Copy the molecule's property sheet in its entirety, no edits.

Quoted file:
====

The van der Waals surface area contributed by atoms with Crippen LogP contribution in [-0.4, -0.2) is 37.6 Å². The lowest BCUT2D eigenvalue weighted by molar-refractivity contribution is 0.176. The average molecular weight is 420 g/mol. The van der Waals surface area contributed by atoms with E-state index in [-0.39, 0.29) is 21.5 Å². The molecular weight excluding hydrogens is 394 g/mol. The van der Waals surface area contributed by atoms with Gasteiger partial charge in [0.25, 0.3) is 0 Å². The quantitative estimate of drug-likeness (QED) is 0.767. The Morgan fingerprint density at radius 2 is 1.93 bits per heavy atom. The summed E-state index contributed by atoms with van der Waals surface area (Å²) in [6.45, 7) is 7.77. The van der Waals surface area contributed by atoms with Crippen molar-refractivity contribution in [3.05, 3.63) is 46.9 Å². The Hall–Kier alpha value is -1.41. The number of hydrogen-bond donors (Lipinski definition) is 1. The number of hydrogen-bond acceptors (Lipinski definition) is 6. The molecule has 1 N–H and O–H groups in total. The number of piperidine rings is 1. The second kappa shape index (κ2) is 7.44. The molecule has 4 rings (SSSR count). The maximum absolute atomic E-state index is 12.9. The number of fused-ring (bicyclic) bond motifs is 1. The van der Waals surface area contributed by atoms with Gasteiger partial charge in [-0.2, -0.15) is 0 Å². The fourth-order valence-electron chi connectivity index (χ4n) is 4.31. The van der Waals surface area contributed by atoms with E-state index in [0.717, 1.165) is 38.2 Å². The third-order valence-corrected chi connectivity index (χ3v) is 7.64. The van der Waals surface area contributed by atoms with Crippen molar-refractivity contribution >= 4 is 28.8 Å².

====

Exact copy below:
The van der Waals surface area contributed by atoms with Crippen LogP contribution in [-0.4, -0.2) is 37.6 Å². The lowest BCUT2D eigenvalue weighted by molar-refractivity contribution is 0.176. The average molecular weight is 420 g/mol. The van der Waals surface area contributed by atoms with E-state index in [-0.39, 0.29) is 21.5 Å². The molecular weight excluding hydrogens is 394 g/mol. The van der Waals surface area contributed by atoms with Gasteiger partial charge in [0.25, 0.3) is 0 Å². The quantitative estimate of drug-likeness (QED) is 0.767. The Morgan fingerprint density at radius 2 is 1.93 bits per heavy atom. The summed E-state index contributed by atoms with van der Waals surface area (Å²) in [6.45, 7) is 7.77. The van der Waals surface area contributed by atoms with Crippen molar-refractivity contribution in [3.05, 3.63) is 46.9 Å². The Hall–Kier alpha value is -1.41. The number of hydrogen-bond donors (Lipinski definition) is 1. The number of hydrogen-bond acceptors (Lipinski definition) is 6. The molecule has 1 N–H and O–H groups in total. The number of piperidine rings is 1. The second kappa shape index (κ2) is 7.44. The molecule has 4 rings (SSSR count). The maximum absolute atomic E-state index is 12.9. The number of fused-ring (bicyclic) bond motifs is 1. The van der Waals surface area contributed by atoms with Gasteiger partial charge in [-0.2, -0.15) is 0 Å². The fourth-order valence-electron chi connectivity index (χ4n) is 4.31. The van der Waals surface area contributed by atoms with E-state index in [0.717, 1.165) is 38.2 Å². The third-order valence-corrected chi connectivity index (χ3v) is 7.64. The van der Waals surface area contributed by atoms with Crippen molar-refractivity contribution >= 4 is 28.8 Å².